Russell Peck and Julie Robles in Theater In Asylum's #CORIOLANUS. Photo by Bailey Carr.
BOTTOM LINE: Theater In Asylum attempts to bring Shakespeare into the Twitterverse with mixed success.
Coriolanus is one of Shakespeare’s lesser-known works but interestingly enough is also one of his more relevant pieces to the current socio-political climate in America. Theater In Asylum’s production, appropriately titled #Coriolanus, attempts to capitalize on that relevance, occasionally hitting their mark but just as often falling short of it as well. The idea to have the performers live tweet the show is an undeniably bold choice. Unfortunately it never really pays off the way it seems to have been intended. In the few scenes of the 90-minute production when performers tweet it ultimately plays out like stage business, given to pass the time while the actors deliver text they aren’t really paying attention to -- because they are busy taking pictures and tweeting them. It reminded me of the James Franco “live tweet the Oscars” debacle that ended up with an unfocused Franco looking down at his phone while Anne Hathaway desperately tried to salvage the wreckage. It’s really unfortunate that the tweeting wasn’t placed in the show more strategically. An example would be at one point during the performance when two characters are tweeting while Coriolanus (Russell Peck) speaks to them. The audience’s focus is torn between listening to Coriolanus speak, watching the tribunes tweet, wondering what they are tweeting, and feeling the desire to check out of the performance to follow their tweets. It takes away from the passion of the moment and the story being told directly in front of us to have the actors taking themselves out of the story to tweet. (Also, an unfortunate side note: because UNDER St. Marks is a basement theater there is little to no cell phone reception. Personally, I couldn’t even sign on to Twitter to follow the tweets during the show.)
The cast for #Coriolanus is small, and because of this many roles are combined. The play opens with Madeline Reed, who plays Coriolanus’ mother Volumnia, giving a speech to the populace of Rome, depicted by various amalgamations of twitter feed hashtags projected on three screens around the stage. The citizens exist in a sort of digital realm that works well with the Twitterverse concept. The metaphor connecting the uneasy time in Roman history to today’s society, and our ability to control and personalize information like we never have been able to do before, is strong and poignant. And in that way the concept works well.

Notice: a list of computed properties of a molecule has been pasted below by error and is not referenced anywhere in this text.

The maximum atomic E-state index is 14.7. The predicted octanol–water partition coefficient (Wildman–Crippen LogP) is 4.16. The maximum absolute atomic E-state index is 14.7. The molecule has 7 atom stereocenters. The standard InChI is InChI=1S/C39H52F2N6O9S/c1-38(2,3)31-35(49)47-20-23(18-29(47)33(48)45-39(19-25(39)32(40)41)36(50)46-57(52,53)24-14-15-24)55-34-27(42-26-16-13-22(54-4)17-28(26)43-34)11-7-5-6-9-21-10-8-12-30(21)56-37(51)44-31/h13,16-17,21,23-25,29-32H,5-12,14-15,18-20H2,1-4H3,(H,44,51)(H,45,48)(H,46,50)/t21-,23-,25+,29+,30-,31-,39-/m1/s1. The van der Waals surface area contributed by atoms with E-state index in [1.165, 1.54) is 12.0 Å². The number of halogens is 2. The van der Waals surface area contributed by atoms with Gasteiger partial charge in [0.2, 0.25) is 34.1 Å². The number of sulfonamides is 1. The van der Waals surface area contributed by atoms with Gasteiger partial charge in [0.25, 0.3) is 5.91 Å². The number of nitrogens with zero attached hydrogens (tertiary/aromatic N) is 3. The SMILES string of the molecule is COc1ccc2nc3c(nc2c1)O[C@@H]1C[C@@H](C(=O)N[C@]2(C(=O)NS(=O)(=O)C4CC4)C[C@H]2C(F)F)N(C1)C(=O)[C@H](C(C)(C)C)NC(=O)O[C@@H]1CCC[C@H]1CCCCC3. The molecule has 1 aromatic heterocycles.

After Volumnia’s speech we are introduced to Caius Martius. The story follows Caius Martius as he wins a victory for Rome, earning the name Coriolanus for the city that he sacked, Corioles. His mother, the epitome of a pushy mom, convinces him to run for consul, despite his hatred for the Roman citizens. Two tribunes, Brutus (Julie Robles) and Sicinius (Julia Giolzetti), key in on this hatred and use it against him, eventually convincing the Roman people to his banish him. Without Rome’s support, Coriolanus wanders into the camp of his sworn enemy, Aufidius (Martin Boersma.) He lays his life before Aufidius, but Aufidius takes pity on him and invites him to fight by his side, against Rome. The play’s climax occurs as Coriolanus and Aufidius prepare to invade Rome, and Volumnia arrives to plead with Coriolanus to spare the city for which he formerly fought.
The setting for this adaptation of Coriolanus is uncertain. The verse from the original play is primarily in tact, including all the references to Rome, however they use cell phones and twitter, and the costuming suggests a sort of Hunger Games-esque futuristic style. Still, the moments of the play when references are made to our current political climate are strong. For instance, when Sicinius and Brutus imitate the speech patterns of contemporary politicians the metaphor hits home. The first half of the piece lacks energy and passion but as the plot progresses the pace increases and the entire piece is better served for this injection of energy. Composer Randall Benichak provides a solid, tribally rhythmic score that accompanies the decently choreographed fight scenes. Overall though, despite the piece’s clear intentions the delivery of said intentions isn’t fully realized.
(#Coriolanus plays at UNDER St. Marks, 94 St. Marks Place between 1st Avenue and Avenue A, through July 20, 2013. Performances are Thursdays through Saturdays at 8PM. Tickets are $18, Students and seniors are $15, and are available at www.horseTRADE.info or by calling 212.868.4444.)